Controlling Worms in Sheep

Significant increases in worm burdens in sheep result in scouring, failure to thrive and weight loss. They also result in low live weight gains and poor wool growth rates, even before symptoms appear.  Barber’s pole worm and liver fluke can also lead to blood loss and anaemia which can be seen in pale gums and eye rims, as well as under jaw swelling.

Luckily, worms can be managed using a few tools and strategies that give you the power to monitor and treat worms effectively if they’re causing issues on your farm.

One of the most powerful tools in your armoury are regular faecal worm egg count tests.  These tests establish whether worm burdens in your flock actually warrant drenching, or whether the drench or combination drench that you’ve been using is effective, with drench resistance levels in WA now reaching some of the highest levels seen across the world.

FarmCo Moora is one of only five businesses in WA to offer the Parasight faecal worm egg counting service.  The Parasight machine provides an Eggs Per Gram (EPG) count and an image of the eggs in only a matter of minutes, with these results emailed to farmers usually within a day.  This service costs only $25, with farmers simply bringing in 10 samples from the mob in a zip lock bag or egg carton.  If your EPG result is under 200, a drench is generally not required. 

If worms are shown to be an issue after testing, an appropriate drench is administered.  Combination drenches are recommended in most situations as they incorporate ingredients from different classes of chemical, allowing you to kill off worms more effectively.  Sheep are then released on uncontaminated pasture to prevent them ingesting worm larvae which can survive for several months after being passed out of animals.

To ensure that worm burdens are under control, a follow up faecal egg count test is then undertaken 14 days after treatment to establish whether your drench has been fully effective.  A fully effective drench is a drench that reduces the faecal worm egg count in your mob by 98%.


Other Tips

  • The general recommendation is to drench only weaner and hogget-age sheep in spring or summer to protect them, and to drench adult sheep the following autumn as this allows fewer resistant worms to survive over summer and makes drenching more effective. WormBoss has a Drench Decision Guide which provides recommendations based on your sheep’s symptoms and the location of your farm.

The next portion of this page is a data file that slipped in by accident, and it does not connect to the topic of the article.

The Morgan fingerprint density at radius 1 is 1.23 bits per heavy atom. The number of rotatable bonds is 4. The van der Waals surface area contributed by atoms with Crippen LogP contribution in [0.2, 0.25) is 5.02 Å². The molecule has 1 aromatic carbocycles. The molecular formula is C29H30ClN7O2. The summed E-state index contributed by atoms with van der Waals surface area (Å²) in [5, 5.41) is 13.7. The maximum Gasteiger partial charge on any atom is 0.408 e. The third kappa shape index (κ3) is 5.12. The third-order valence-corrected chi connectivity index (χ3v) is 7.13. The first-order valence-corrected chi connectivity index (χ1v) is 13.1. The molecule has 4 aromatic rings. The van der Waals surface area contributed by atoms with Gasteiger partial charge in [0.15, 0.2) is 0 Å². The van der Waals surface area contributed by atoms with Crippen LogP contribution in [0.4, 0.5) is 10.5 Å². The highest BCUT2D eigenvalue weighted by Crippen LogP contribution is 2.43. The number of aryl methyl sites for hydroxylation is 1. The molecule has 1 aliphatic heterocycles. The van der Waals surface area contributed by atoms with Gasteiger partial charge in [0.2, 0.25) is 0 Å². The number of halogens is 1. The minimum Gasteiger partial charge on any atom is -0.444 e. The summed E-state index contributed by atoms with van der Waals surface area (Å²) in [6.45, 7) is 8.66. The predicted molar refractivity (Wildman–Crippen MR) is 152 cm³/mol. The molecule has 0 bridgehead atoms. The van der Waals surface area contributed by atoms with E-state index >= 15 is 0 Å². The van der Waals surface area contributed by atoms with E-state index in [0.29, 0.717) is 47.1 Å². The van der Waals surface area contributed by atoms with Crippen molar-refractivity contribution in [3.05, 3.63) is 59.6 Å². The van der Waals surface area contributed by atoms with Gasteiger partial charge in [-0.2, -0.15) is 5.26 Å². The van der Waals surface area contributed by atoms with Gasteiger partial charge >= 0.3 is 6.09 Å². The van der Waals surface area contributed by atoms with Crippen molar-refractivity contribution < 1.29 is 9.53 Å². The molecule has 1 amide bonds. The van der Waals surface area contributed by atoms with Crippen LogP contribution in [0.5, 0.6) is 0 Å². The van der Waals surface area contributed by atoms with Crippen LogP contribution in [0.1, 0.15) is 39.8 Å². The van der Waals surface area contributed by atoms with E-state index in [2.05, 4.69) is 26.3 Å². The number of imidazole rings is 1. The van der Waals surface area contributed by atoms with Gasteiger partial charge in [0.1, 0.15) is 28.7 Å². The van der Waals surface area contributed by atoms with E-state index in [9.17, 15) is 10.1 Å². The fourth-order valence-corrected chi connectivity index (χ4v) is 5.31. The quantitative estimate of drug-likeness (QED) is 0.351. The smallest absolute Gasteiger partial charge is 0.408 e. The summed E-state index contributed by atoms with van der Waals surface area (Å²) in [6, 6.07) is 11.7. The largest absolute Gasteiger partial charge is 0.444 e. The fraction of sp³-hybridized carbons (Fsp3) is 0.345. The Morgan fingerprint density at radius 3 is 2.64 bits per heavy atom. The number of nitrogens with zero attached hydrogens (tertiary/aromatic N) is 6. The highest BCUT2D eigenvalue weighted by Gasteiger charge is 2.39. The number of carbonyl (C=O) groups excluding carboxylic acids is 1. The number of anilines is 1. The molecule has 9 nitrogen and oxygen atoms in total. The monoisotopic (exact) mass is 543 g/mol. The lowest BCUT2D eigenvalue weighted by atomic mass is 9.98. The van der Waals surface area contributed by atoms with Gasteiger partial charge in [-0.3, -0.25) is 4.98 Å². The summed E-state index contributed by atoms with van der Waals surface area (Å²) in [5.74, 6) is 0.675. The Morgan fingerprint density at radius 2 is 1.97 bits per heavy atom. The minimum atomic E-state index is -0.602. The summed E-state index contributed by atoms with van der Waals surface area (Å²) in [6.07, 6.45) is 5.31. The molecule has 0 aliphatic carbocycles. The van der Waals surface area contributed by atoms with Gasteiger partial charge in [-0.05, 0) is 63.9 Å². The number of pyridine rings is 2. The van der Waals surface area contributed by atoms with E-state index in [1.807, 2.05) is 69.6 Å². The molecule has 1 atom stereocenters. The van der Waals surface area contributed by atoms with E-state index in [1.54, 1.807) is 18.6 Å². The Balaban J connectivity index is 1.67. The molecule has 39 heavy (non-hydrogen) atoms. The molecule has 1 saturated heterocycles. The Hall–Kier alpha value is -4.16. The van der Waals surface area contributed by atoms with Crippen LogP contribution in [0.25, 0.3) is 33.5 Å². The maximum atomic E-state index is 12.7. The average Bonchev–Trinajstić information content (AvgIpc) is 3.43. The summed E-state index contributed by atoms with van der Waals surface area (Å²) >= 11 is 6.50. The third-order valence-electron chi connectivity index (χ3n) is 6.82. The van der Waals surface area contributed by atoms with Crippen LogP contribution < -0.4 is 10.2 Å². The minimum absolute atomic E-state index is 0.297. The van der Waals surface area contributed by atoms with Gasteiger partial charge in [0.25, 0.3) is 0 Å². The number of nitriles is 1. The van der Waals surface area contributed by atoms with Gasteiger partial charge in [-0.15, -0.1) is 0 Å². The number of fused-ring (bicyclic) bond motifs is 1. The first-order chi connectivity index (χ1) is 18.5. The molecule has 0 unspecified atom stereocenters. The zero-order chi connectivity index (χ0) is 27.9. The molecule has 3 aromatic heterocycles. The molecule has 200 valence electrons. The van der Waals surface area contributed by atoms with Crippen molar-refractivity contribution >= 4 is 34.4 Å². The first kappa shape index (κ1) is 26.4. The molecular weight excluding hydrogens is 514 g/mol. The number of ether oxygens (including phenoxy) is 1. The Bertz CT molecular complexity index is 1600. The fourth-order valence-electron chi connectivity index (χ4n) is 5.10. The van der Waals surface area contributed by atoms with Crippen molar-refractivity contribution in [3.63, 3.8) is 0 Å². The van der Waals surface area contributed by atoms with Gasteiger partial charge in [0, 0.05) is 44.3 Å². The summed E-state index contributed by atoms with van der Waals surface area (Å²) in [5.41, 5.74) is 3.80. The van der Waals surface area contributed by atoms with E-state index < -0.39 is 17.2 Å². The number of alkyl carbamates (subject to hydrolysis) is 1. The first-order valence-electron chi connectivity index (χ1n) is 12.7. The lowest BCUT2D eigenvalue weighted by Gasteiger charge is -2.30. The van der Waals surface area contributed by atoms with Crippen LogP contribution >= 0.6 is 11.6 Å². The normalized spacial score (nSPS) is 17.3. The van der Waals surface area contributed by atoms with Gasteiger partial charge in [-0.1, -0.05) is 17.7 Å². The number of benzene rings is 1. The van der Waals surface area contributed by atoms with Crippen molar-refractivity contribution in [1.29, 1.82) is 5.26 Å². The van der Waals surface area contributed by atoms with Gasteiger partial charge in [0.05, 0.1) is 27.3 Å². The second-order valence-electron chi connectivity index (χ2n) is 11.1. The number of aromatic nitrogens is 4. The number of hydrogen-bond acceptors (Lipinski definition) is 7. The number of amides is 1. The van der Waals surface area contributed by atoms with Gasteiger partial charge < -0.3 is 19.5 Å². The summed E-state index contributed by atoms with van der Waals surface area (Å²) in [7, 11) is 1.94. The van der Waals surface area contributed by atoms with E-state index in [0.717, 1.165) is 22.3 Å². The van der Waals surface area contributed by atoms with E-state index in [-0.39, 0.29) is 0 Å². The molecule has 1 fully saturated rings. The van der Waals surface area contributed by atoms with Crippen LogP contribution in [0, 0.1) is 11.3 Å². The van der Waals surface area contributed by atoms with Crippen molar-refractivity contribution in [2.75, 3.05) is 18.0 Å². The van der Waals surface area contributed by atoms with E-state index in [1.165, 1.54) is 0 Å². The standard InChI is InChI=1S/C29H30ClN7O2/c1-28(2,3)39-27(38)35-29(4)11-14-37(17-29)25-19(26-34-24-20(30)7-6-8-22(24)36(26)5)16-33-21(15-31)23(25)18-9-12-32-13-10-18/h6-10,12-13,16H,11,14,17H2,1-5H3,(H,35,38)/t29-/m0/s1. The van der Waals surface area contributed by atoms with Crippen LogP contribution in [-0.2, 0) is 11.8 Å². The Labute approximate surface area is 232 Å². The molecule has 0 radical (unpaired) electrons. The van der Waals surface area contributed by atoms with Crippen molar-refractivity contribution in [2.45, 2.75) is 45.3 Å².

• Worm eggs and larvae require moisture to develop and higher rainfall years as well as early season breaks, or summer rain can allow them to develop and survive for a significant period of time.
  • As drench resistance is a major issue, it’s important to regularly test for worms and to alternate the type of drench or combination drench used to effectively treat worms.
  • If sheep or rams are bought onto your property, give them a fully effective combination “quarantine drench” and keep them from pasture for six to eight hours while it takes effect.  This drench should preferably have four ingredients including monepantel or derquantel.
  • Ensure access to correctly calibrated drenching guns (that don’t suck air into the gun).
  • As a longer term strategy, use rams from breeders that have negative values for faecal egg count in order to encourage and strengthen worm resistance.

Information taken from WormBoss, and from the following DPIRD WA website articles:  Sheep worms – Sustainable Summer-Autumn Worm Control, Sheep Worm Control in Western Australia, and Sheep worms – Testing for Drench Resistance and Effectiveness.

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